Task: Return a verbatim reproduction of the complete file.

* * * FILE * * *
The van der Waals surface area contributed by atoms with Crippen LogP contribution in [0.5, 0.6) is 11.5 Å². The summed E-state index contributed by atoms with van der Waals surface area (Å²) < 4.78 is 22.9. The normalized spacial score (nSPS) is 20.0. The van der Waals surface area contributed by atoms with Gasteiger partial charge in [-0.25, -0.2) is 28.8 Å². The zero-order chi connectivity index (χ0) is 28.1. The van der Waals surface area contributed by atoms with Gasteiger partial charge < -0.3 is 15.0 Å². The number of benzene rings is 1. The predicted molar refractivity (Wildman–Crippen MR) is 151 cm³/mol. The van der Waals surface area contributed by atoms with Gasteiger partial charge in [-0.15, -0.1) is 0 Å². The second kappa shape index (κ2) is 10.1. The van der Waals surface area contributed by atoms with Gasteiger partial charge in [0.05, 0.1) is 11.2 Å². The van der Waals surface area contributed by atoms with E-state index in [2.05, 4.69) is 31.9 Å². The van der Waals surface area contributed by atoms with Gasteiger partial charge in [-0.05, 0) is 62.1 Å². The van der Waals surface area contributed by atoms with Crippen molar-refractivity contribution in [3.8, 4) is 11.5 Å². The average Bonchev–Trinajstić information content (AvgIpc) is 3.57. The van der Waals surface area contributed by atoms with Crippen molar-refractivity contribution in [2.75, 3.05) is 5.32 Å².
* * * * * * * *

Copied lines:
The van der Waals surface area contributed by atoms with Crippen LogP contribution in [0.5, 0.6) is 11.5 Å². The summed E-state index contributed by atoms with van der Waals surface area (Å²) < 4.78 is 22.9. The normalized spacial score (nSPS) is 20.0. The van der Waals surface area contributed by atoms with Gasteiger partial charge in [-0.25, -0.2) is 28.8 Å². The zero-order chi connectivity index (χ0) is 28.1. The van der Waals surface area contributed by atoms with Gasteiger partial charge < -0.3 is 15.0 Å². The number of benzene rings is 1. The predicted molar refractivity (Wildman–Crippen MR) is 151 cm³/mol. The van der Waals surface area contributed by atoms with Gasteiger partial charge in [-0.15, -0.1) is 0 Å². The second kappa shape index (κ2) is 10.1. The van der Waals surface area contributed by atoms with Gasteiger partial charge in [0.05, 0.1) is 11.2 Å². The van der Waals surface area contributed by atoms with E-state index in [2.05, 4.69) is 31.9 Å². The van der Waals surface area contributed by atoms with Gasteiger partial charge in [-0.05, 0) is 62.1 Å². The van der Waals surface area contributed by atoms with Crippen molar-refractivity contribution in [3.8, 4) is 11.5 Å². The average Bonchev–Trinajstić information content (AvgIpc) is 3.57. The van der Waals surface area contributed by atoms with Crippen molar-refractivity contribution in [2.75, 3.05) is 5.32 Å².